Page 921 - Week 03 - Thursday, 30 March 2023

Next page . . . . Previous page . . . . Speeches . . . . Contents . . . . Debates(HTML) . . . . PDF . . . . Video


internal combustion engine vehicles from 2035; prohibiting the onboarding of new internal combustion engine vehicles to rideshare and taxi networks by 2030; introducing incentives for the installation of EV charging at multi-unit buildings; and expanding the public EV charging network to ensure that there are at least 180 publicly available charging stations in the ACT by 2025.

Our announcement of “banning the registration of new petrol-driven vehicles in 2035” caught the nation’s attention. We were the first jurisdiction to make such a commitment and some commentators described this as impossible to achieve. But we know that the global economy is rapidly decarbonising, and our target aligns with similar commitments from major car manufacturers and progressive nations. Norway has a target of no new internal combustion engine vehicle sales from 2025 and looks set to meet this ahead of time. That is certainly ahead of the ACT.

Canberra is a small city but we have the capacity to help drive global change.
This announcement provided other Australian jurisdictions and cities with the opportunity to think big and prepare for the inevitable transition. The reality, for many Canberrans, is that your next car will be electric, and in the lead-up to 2035 new electric vehicles will become more accessible to more people.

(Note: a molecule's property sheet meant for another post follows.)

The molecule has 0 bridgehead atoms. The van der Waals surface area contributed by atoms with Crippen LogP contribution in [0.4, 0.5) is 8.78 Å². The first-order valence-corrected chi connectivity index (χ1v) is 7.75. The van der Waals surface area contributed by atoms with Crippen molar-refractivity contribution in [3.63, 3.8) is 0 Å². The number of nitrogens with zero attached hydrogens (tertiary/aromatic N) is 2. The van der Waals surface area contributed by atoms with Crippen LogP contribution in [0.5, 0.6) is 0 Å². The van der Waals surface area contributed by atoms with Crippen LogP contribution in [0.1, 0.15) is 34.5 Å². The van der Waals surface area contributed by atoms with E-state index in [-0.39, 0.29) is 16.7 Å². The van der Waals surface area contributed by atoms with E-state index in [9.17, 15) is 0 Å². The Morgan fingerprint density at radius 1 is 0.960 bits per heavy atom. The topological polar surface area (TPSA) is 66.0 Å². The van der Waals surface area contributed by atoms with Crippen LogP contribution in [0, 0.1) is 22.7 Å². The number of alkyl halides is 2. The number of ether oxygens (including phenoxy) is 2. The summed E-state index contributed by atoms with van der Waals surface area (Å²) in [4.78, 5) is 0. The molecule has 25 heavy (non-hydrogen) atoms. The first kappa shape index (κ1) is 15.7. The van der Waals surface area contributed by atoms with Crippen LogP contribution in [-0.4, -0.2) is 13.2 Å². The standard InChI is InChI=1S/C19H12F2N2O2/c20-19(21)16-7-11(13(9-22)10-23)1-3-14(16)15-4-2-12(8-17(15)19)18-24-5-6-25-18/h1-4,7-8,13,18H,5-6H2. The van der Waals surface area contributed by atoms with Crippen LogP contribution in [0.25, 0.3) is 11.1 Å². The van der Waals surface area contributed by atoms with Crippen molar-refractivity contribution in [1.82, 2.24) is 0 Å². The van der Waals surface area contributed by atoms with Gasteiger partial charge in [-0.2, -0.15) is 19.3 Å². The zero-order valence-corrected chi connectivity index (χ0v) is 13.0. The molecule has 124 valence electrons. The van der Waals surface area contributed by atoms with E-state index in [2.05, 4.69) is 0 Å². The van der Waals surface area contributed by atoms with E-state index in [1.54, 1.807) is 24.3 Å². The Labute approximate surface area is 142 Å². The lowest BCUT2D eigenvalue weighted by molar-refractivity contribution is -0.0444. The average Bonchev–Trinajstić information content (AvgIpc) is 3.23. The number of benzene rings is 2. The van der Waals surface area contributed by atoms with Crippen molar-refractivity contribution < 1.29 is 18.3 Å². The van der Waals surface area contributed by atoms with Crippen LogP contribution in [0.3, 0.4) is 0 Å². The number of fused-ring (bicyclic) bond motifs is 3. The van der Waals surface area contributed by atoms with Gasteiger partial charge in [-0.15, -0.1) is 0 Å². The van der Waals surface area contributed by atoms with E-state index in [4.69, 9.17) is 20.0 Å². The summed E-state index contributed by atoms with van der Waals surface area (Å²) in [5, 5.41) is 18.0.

The strategy sets out 24 immediate actions to support the uptake of zero emissions vehicles in the territory. Sixteen of the 24 actions of the strategy have been implemented. We have made zero emissions vehicles more affordable through two years free registration; stamp duty exemptions; and interest-free loans of up to $15,000 through the Sustainable Household Scheme.

Two of the biggest perceived barriers to EV adoption, range anxiety and public charger availability, are being addressed through support to accelerate the rollout of public charging infrastructure in the territory. The first round of public chargers supported by ACT government grants will come online through 2023, with future grant rounds anticipated to ensure that Canberrans can access at least 180 public charging stations in the ACT by 2025. We also continue to work with our colleagues in state and commonwealth government to ensure that Canberrans can access a growing, reliable network of interstate chargers.

The ACT government continues to show leadership in the government fleet transition. Since 2020, 100 per cent of all newly leased passenger vehicles have been zero emissions vehicles, where fit for purpose. To date, 23 per cent of fleet vehicles are zero emissions vehicles and 20 per cent are low emissions vehicles. As more ICE vehicles reach the end of their lease period and are replaced with zero emissions vehicles, this percentage will continue to increase.

Our lessons learned in this fleet transition have been shared with state and commonwealth colleagues, and we welcome their respective commitments to transition their own fleets. Government leadership sets an example for others to follow and allows lessons to be learned and shared. It also helps to grow a workforce of skilled EV charger installers and mechanics. Well-maintained government fleet EVs will also enter the second-hand market at the end of their lease, making EVs more accessible to more Canberrans.


Next page . . . . Previous page . . . . Speeches . . . . Contents . . . . Debates(HTML) . . . . PDF . . . . Video